I reviewed systems for 6 months online before deciding on this system.I wanted one,that had a lot of options & different sensors,and that would work with my high speed connection.I bought:
1 GE xt control,with backup battery 1 phone line hookup 2 wireless door sensors(for entry doors) 4 wireless door/window sensors(to use with window sensors) 16 2 wire magnetic window sensors(all my windows) 3 motion detection sensors(upstairs & basement) 1 external alarm speaker (outdoor or indoor type) 1 roll 250 feet alarm wire 2 wire(you'll need for window sensors) 1 wallmount wireless fob(for arming & disarming from a master bedroom) 2 car keyfobs( for car keys,to arm & disarm alarm) 1 DVD GE XT setup & installation(can get from safemart.com) 2 alarm signs & stickers(another security thing,that'll let a perp no wrong house to mess with,cheap to buy) 2 dummy cameras(nice to have around entry doors,another nice security measure,cheap to buy)
after getting everything I set all items on kitchen table,got DVD and watched it real good and took notes,This DVD will cost you 30 bucks,but very valuable as setup will be a breeze after watching it. I setup a front & back door wireless alarm inside the top of the door and made it no delay-instant alarm,when alarm is activated.the smoke detector i put on the main floor,and made that a no delay instant alarm. then setup the wireless window sensors,which 1 wireless sensor can be wired to cover 4 windows,which you need alarm wire to do.I did all my windows and was able to save some money by not buying a whole bunch of wireless window sensors(which you could go that route if money is no option).The DVD will show you how to wire these up to make it easier for you.Read more ›
I purchased a custom Simon XT system for my mom & dad - so I had it shipped to me, programmed it and then gave it to them as a gift. I have a GE Concord 4 system with a combination of wired and wireless sensors, and this XT is nearly functionally identical, especially mow that they have added cellular and X-10 options. To address the two most common complaints - ease/difficulty of programming and "defeatability": the included instructions are not difficult, but they are incomplete for some installations; you need to search and download the installers "installation manual" in addition to the included installation "guide". Several on-line retailers have the manual on their websites. Nonetheless, programming is lengthy and cumbersome, but not difficult unless you're not the sharpest tool in the shed (an increasing common condition in our society). Concerning "defeatability" - by destroying or damaging the control panel - this isn't an issue if you do a smart system design with an external siren (indoor, but separate from the panel - a $15 item) - after all, that's why the system specifically includes an external siren output. The siren can be mounted a very long way away (hardwired) and the panel siren disabled - so any burglar wouldn't even know where the panel is. Piezo alarms bounce off the walls and are actually hard to pinpoint quickly - especially for panicked burglars who usually scram the second an alarm sounds. And if they find the exterior siren and disable it, it doesn't affect the panel, which is now dialing you or the cops.Read more ›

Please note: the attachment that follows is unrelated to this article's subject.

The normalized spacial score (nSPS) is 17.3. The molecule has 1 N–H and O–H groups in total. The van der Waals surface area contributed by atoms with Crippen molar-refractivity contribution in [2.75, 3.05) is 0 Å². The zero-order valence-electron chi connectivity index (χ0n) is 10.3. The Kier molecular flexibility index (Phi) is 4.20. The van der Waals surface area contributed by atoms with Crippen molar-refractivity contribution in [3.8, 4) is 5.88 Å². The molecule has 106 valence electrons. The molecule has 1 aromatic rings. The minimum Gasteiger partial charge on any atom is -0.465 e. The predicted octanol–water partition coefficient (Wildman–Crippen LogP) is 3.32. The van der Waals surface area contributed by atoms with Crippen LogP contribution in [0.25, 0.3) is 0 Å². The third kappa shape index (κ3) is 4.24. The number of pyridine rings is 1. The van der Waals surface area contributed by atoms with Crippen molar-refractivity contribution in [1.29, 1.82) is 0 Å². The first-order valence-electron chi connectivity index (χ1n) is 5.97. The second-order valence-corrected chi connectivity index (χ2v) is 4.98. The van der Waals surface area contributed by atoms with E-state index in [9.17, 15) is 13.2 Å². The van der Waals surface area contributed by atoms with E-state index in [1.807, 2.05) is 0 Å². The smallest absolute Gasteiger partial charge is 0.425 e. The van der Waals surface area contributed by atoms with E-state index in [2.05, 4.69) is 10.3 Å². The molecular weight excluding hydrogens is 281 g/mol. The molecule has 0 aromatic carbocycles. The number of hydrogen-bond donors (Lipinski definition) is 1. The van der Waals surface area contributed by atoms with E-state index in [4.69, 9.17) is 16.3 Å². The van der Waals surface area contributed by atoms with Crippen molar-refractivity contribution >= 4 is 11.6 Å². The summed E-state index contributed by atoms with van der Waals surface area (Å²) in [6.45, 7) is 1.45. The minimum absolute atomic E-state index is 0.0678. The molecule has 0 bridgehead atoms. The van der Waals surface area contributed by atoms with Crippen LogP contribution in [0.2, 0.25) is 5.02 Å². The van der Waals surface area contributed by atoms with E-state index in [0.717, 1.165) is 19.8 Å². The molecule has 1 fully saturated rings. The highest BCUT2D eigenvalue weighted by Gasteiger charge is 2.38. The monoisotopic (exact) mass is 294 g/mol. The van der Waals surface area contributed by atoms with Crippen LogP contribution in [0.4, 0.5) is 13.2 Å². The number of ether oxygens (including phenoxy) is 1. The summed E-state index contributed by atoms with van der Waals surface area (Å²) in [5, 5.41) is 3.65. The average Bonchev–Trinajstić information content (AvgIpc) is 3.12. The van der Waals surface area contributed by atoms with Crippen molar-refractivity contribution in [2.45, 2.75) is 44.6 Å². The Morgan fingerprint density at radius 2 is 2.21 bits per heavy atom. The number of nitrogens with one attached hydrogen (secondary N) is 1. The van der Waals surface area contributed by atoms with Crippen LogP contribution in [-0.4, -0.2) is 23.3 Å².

First of all, do not expect to get the same unit that is in the picture. It is misleading, as what is shipped is the newer model. The good news is that the unit comes with the latest and greatest firmware, Rev. 1.4, so you will be able to use one of the new fancy two-way LCD touchpads with the control panel.
The kit is pretty darned complete with everything that you'd probably need to set up a small apartment. But if you're doing a house installation, you'll definitely need more sensors, readily available on Ebay for dirt cheap. The kit comes with a DVD which instructs you on how to operate the system. There are two other sets of instructions that accompany the kit, but I didn't find everything that I needed there, so I drummed up a couple more pdf instructions on the web, which were easy to find.
The setup was pretty much a snap, except I was having issues with the system calling out to my cell phone. At first, I was thinking that it might be because I'm using VOIP, but that shouldn't have been an issue if I selected "voice dialer". I was baffled and tried all sorts of configurations, until I found something on the Internet that clued me into my mistake. There are two ports on the back of the panel- one is an RJ31 jack and the other a RF45. Being a network engineer, I just figured that the unit had some sort of disabled broadband function. If you look more closely, you'll find that the smaller jack is labeled "phone", while the larger jack is labeled "line". So, to make a long story short, the phone cable (even though it's small) goes into the big port. As soon as I did that, the alarm notified me of the tripped sensors, when I tested it. Voilà!
As I mentioned, I'm using VOIP, so I'm still shopping around for central monitoring solutions.Read more ›